> But are you talking about configuring a DHCP client or server?
Sorry, I mis-read the query.
I was thinking of a DHCP server
The same basic answer still stands: A DHCP server, by default, doles
out dynamic IPs.
In other words, until an administrator customises the configuration, it
doesn't absolutely associate a particular IP with a particular device.
Leases are doled out from a pool of available addresses, and while there
are un-used ones spare, it'll dole out these new un-used ones to new
devices, re-issuing the same IPs to previous devices, if possible.
There's a time period involved, so that a leased IP is kept in reserve
for that device for a while, then it's no-longer reserved, and may be
doled out to anything that asks for an IP. There's no standard period,
that's up to whoever configured the package, and administrators can
customise the lease time periods to suit themselves.
Once the spare addresses run out, the DHCP server will start re-using
IPs where the leases have expired, and that aren't currently in use
(only a stupidly configured server will try to rip an IP off a currently
active device and try to give it to someone else, but then some networks
are run by idiots). A server could re-use expired-lease addresses
before the spare un-used IPs have run out, but I haven't seen mine do
that. It always worked through the pool of previously un-used IPs
before re-using an older one. That way, even when the lease has
expired, a machine is still likely to get the same IP as it had last
time. My ISP doesn't work that way, if I disconnect for long enough
(about over half a minute), I usually get a new random address. Which
is handy if there was some sort of networking problem, I'm likely to
bypass it on my next connection attempt.
In general, dynamic IPs are doled out sequentially, rather than purely
randomly. Some servers may dole them out from highest available IP
number down to lowest, others may go the other way. But there's a
convention amongst administrators to set static IPs from lowest upwards,
and dynamic IPs from highest downwards, that some DHCP programmers seem
to go along with.
Static address assignment, where the same device always gets the same
address, depends on the administrator configuring the DHCP server to
work that way. It's usually done by associating a devices MAC with a
particular IP, but there are other ways of doing it.
DHCP clients, probably by default, may ask the server to give them the
same IP as they had last time, but the server doesn't have to comply
with client requests. Likewise, it should be possible for a client to
be manually configured to ask for a specific address, but it's still
okay for the server to ignore that and tell the client what it's going
On my LAN, I have a mix of static and dynamic addresses doled out by the
DHCP server, and those addresses are put into the local DNS server
(static ones put into the DNS server by me, dynamic ones managed by the
DHCP server updating the DNS server). Certain machines which are always
here get preset addresses, for the sake of my convenience, more than
anything else. Any servers would get preset addresses, for the sake of
less networking headaches, as wandering server addresses can upset
everything else trying to access them, and make configuring their
firewalls a lot more annoying. Clients, generally, don't do machine to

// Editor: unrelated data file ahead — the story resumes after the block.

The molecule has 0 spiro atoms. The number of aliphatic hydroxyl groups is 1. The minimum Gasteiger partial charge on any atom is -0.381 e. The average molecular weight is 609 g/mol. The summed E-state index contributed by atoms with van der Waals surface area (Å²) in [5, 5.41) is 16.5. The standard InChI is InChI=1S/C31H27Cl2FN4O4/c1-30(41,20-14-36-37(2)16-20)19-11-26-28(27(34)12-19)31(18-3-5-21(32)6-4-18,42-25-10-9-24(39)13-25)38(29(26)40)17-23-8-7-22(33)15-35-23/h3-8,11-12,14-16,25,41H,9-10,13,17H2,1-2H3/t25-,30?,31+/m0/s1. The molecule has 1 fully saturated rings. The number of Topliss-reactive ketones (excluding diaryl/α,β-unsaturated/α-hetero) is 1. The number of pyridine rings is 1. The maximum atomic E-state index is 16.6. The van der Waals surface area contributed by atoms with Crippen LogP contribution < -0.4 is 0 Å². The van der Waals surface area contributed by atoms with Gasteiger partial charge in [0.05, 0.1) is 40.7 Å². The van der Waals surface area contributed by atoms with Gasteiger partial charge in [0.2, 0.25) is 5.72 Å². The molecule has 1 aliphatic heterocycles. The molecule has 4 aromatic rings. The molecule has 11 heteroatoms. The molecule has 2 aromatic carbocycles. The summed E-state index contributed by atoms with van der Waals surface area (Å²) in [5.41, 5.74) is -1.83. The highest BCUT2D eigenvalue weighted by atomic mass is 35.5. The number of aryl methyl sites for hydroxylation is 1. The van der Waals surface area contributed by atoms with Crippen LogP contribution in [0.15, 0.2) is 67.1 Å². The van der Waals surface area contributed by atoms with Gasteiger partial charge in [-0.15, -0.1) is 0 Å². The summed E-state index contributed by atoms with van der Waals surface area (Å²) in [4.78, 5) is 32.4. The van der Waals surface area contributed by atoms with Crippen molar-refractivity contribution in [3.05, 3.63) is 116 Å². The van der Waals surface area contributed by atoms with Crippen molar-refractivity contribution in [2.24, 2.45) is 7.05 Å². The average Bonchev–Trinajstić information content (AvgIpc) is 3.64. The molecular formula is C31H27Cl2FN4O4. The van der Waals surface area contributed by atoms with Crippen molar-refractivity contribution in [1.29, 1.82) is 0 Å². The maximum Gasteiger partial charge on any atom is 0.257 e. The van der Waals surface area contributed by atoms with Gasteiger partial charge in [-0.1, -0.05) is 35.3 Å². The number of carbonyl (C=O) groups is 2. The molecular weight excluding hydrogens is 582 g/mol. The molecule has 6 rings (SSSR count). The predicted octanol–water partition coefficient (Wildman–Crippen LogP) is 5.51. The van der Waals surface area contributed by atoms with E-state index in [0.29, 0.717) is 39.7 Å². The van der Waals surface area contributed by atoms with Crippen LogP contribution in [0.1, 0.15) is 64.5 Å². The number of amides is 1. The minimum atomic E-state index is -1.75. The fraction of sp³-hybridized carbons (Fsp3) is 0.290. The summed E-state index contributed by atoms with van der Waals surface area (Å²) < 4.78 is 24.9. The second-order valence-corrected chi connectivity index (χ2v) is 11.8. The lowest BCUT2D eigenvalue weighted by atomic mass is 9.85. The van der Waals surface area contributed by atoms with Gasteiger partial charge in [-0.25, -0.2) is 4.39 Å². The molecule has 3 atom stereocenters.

machine networking, so changing their IP addresses rarely causes a
problem. Only the DHCP server and the router have manual network
configuration set on themselves with fixed addresses, such machines
should never change addresses, and should be able to run stand-alone
without having to be configured externally.
Centrally managing all the machine addresses on the DHCP server, whether
that be the hands-off dynamic addressing of new computers, or preset
addressing of regular computers, means that I never have have mess with
hand configuring the network settings of any computer that I plug into
the LAN, at all. I don't have to learn six different ways of
configuring a client, because they have different OSs, or because of all
the changes that different versions of each OS has inflicted upon us. I
don't need to get admin passwords to computers to get them on the net.
I don't have to set their IPs, netmasks, DNS servers, mess with host
files, etc. I just plug them in and they work.
For what it's worth, I find it far better to centrally manage any
network greater than about three machines. Above that, it becomes a
right pain having to hand configure each machine, and deal with any
changes that happen to your network. While you might think that you're
not going to change IPs, it happens as soon as you have to replace
something like a modem/router, or networked printer, that insists that
it has to be 192.168.1.something rather than 192.168.0.something that
your network was currently configured to use, because the damn fool
device designers don't know enough about networking.
Probably everything you needed to know, and more, about DHCP...
NB: "By default" may refer to what the software does by default, as
programmed by the author, and will do whenever there's no configuration
file. Or, refer to what the installation of that software does on your
computer, as configured by who put the package together, dependent on
their prepared configuration files, and may be quite different from the
program's defaults. Hence, why one has to be careful at presuming what
the defaults may actually be, when reading the man files. When in
doubt, do tests, or configure the software exactly how you want it.
[tim@localhost ~]$ uname -rsvp
Linux 3.8.12-100.fc17.x86_64 #1 SMP Wed May 8 15:36:14 UTC 2013 x86_64
All mail to my mailbox is automatically deleted, there is no point
trying to privately email me, I will only read messages posted to the